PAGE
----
Male students at Oasis Academy South Bank, Waterloo, have been working with national magazine Men’s Health to break the stigma of mental health in men.
Mental health statistics are becoming increasingly stark, especially in men. With suicide as one of the biggest killers of men under the age of 45, the impact of cultural stigma is a well-discussed topic.
Staff and students welcomed Men’s Health magazine into the academy, working collaboratively to raise awareness and be changemakers for a better future for our young men.
Four brave students (Andrew, Hassan, Elohim and Ibrahim) shared their stories with the magazine, detailing their struggles with mental health, why they themselves were seeking help, and the additional support the academy and the mental health charity Place2Be are able to provide
The article now printed and featured in the June 2019 issue, praises the academy and former Principal Carly Mitchell for the approach taken to helping young people navigate their teenage years. Through building resource into the academy, including on-site counsellor Guy Rashty, the children can access support faster and build a shared sense of respect within the school setting.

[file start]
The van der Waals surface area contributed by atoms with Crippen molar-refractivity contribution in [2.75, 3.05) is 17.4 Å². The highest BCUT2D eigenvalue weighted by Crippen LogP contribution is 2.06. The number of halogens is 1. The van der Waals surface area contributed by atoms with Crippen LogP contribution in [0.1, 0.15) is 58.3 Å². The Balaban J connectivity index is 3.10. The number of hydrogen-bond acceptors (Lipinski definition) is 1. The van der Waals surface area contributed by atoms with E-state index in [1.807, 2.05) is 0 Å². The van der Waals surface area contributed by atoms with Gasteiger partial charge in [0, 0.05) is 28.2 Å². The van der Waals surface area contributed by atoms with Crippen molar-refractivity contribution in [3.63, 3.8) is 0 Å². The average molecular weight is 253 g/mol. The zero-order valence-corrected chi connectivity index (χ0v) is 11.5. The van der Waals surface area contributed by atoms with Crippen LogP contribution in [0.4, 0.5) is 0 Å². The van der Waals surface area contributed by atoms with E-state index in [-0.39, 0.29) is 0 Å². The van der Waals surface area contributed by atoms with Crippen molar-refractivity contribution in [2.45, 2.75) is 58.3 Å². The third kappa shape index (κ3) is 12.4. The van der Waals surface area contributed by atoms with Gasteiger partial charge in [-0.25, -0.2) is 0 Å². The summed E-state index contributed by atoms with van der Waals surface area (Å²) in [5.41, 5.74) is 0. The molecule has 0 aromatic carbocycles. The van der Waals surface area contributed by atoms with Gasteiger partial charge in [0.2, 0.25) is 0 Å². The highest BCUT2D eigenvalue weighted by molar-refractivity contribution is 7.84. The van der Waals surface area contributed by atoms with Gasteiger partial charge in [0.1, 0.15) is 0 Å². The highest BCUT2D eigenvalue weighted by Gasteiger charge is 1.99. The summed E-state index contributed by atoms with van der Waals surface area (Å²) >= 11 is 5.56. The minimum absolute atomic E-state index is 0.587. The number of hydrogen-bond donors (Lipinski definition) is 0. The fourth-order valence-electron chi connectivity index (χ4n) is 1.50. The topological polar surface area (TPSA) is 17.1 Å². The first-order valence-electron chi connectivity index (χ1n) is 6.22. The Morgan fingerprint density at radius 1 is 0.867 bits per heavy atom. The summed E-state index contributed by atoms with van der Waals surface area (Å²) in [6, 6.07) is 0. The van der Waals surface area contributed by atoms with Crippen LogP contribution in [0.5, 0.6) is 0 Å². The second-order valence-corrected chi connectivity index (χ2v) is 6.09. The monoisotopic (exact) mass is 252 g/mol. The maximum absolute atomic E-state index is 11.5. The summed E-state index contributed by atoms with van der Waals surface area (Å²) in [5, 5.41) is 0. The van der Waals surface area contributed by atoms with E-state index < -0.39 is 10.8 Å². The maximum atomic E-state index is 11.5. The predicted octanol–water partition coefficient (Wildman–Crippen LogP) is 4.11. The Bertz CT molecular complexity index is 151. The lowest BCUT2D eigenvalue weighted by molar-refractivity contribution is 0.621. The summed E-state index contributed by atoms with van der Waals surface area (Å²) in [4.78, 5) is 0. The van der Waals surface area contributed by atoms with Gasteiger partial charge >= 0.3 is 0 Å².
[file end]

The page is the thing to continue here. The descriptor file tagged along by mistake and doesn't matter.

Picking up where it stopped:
Oasis Academy South Bank student Hasan, 16, says “At my old school, there were basically no rules. Everyone was fighting. Everyone was trying to be the powerful man. I didn’t know how to deal with my emotions, so I used to get into fights. Now I can control my anger. I see things differently. Oasis has changed me. They system just shapes a person in a good way.”
Explaining the approach, Carly Mitchell says, “I think schools with a pure focus on academic outcomes really miss a trick.”
“In fact, these outcomes are stronger if there is robust mental health support, a shared sense of respect and an understanding of who (the students) are as people – who they want to become and what they need to do to make those transformations in their character.”
You can support the message the young men from Oasis Academy South Bank have shared by following the campaign run by Men’s Health and charity Young Minds via #GiveThemAHeadStart or by visiting menshealth.com/uk/givethemaheadstart.
The article by Dan Masoliver is out now in Men’s Health, June 2019 edition.